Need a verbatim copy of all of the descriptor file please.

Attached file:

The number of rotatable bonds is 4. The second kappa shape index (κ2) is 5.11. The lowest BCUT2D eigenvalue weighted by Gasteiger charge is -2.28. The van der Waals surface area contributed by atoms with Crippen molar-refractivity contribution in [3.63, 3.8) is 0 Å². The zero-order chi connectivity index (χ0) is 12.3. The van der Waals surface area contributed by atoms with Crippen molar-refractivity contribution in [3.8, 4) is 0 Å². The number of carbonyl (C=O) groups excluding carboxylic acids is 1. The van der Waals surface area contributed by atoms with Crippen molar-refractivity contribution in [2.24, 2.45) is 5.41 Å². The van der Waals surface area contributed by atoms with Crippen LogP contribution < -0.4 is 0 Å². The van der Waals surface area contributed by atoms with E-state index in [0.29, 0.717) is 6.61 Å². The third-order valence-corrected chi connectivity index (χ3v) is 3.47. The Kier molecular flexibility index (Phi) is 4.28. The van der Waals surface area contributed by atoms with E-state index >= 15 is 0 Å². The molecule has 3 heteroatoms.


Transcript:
The number of rotatable bonds is 4. The second kappa shape index (κ2) is 5.11. The lowest BCUT2D eigenvalue weighted by Gasteiger charge is -2.28. The van der Waals surface area contributed by atoms with Crippen molar-refractivity contribution in [3.63, 3.8) is 0 Å². The zero-order chi connectivity index (χ0) is 12.3. The van der Waals surface area contributed by atoms with Crippen molar-refractivity contribution in [3.8, 4) is 0 Å². The number of carbonyl (C=O) groups excluding carboxylic acids is 1. The van der Waals surface area contributed by atoms with Crippen molar-refractivity contribution in [2.24, 2.45) is 5.41 Å². The van der Waals surface area contributed by atoms with Crippen LogP contribution < -0.4 is 0 Å². The van der Waals surface area contributed by atoms with E-state index in [0.29, 0.717) is 6.61 Å². The third-order valence-corrected chi connectivity index (χ3v) is 3.47. The Kier molecular flexibility index (Phi) is 4.28. The van der Waals surface area contributed by atoms with E-state index >= 15 is 0 Å². The molecule has 3 heteroatoms.